Toys, clothes, books, paint: it can be worrisome when your child constantly puts things in his mouth that don't belong there. What's a parent to do?
"My 2-year-old daughter . . . still puts everything in her mouth. Luckily we haven't choked on anything to this point, but I thought we would be done with this by now," says Jamie N., seeking the Circle of Moms community for advice. "Anyone else having or have had this problem and if so, what have you done?"
Carisa V. shares the same problem with her 4-and-a-half-year-old and 16-month-old daughters. "My oldest daughter is still putting things in her mouth. Sometimes I will tell her to take something out of her mouth only to find her putting it back in a minute later. My 16-month-old also puts everything in her mouth, which is probably normal for her age, but I'm afraid she will never stop because her sister does it. Any ideas on how to break this habit?"
For suggestions on how to keep unwanted things out of your young child's mouth, consider the following five tips.
Consult Your Pediatrician
It can't hurt, however, to consult your child's pediatrician about the bad habit. Your doctor will be in the best position to evaluate whether something such as lead paint or dirt poses any hazards, moms caution. For example, Kayleigh H. says her 3-and-a-half-year-old "literally eats everything," and she was advised to speak to her doctor about the eating disorder pica.
Meanwhile, Vanessa R. says when her children went through the phase of putting things in their mouths, they eventually had to be treated for pinworms. "Make sure you wash their hands constantly after they eat and play outside, and just keep telling them 'no' whenever you see them putting toys in their mouth," she advises.
Switch to Something Appropriate
Several moms suggest that if your child has a habit of putting things in her mouth, give her something that belongs in her mouth. "I give my son animal crackers that he can snack on throughout the day, so it is something not too bad for him, but something he can chew on," Brenda D. says.
An occupational therapist explained to Christa H. that her kindergarten-aged son puts things in his mouth when he is anxious. So, she puts something in his pocket at school to "play" with like a squishy ball, piece of silk, or a chain. "Every time he started chewing on his shirt he remembered what was in his pocket and started fumbling with that and not the shirt. I have seen a big improvement," she says.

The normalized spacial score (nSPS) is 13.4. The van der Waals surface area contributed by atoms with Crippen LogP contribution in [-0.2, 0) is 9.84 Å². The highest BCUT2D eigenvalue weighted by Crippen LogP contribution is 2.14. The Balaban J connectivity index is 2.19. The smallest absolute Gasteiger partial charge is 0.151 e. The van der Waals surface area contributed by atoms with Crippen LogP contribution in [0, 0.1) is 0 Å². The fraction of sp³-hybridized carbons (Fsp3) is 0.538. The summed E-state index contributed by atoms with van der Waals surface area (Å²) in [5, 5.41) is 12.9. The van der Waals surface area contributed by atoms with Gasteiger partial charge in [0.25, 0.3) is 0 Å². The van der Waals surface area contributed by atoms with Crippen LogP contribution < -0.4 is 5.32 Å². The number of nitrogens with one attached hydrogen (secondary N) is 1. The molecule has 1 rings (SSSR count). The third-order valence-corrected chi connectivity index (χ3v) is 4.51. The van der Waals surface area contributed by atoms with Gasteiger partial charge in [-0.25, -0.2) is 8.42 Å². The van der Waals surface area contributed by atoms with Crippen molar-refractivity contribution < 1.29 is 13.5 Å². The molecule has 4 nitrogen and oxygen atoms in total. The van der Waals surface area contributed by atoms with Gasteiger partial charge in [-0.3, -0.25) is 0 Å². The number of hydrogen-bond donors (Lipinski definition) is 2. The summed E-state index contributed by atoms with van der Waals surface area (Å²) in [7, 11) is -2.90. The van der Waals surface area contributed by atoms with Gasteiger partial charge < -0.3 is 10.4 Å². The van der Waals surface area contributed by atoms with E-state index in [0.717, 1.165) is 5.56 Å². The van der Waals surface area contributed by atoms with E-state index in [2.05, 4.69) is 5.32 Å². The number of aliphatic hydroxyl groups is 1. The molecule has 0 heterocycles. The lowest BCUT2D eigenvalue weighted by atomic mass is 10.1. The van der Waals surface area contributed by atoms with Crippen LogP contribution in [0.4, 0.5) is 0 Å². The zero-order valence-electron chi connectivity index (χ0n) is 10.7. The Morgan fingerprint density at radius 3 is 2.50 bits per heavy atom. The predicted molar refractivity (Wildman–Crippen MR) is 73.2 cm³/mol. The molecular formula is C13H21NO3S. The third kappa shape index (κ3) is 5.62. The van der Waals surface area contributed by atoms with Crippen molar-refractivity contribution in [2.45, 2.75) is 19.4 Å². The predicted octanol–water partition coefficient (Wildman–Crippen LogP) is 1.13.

Odette M. agrees with the notion of steering a child toward something else. "Redirect his attention to something you think he might find interesting," she says. "Try to refrain from pointing out what he's doing. If you do this enough, maybe you'll create a new pattern for him so that eventually he'll unknowingly redirect himself."
Use a Deterrent
If redirecting your child's attention doesn't work, some parents suggest using a deterrent. Danielle C., for instance, used "Hoof Stop" from the finger-polish aisle at Walmart, which left a bad taste in her son's mouth. "It was tough trying to explain to a boy why I was putting fingernail polish on him, but it was clear, so it didn't bother him," she says. "I never said anything to him about it tasting horrible if he ever put his fingers in his mouth. Next thing I heard was him yelling, 'Mom, I need something to drink!'" After about five days of using the product, Danielle says his habit of putting fingers in his mouth stopped.
Katie L. says Johnson & Johnson soap has a bad taste, so she washes her son's toys in it. "The aftertaste is so nasty that he is beginning to learn not to do it," she says, noting that because it's a baby shampoo brand, she feels it's safe if he ingests a little of it.
Don't Make It a Big Deal
The final recommendation from Circle of Moms members is to not make a big deal out of the habit. "Do you think your son is doing it for the attention?" Stacy L. asks a mom whose son put things in his mouth. "Maybe he likes watching the reaction you give."
Shelagh S. says instead of giving your child a reason to repeat the behavior, "Just remove the article with a matter-of-fact comment about, 'That's what babies do, show me what a big boy/big girl does.'"
Jeanne V. agrees, noting that her 4-year-old daughter still puts things in her mouth "to get my goat," as she explores limits and boundaries with adult figures. "As tough as it may be, remind her not to do it and reward her when she listens," Jeanne says. "Positive reinforcement is what is needed here, in my opinion."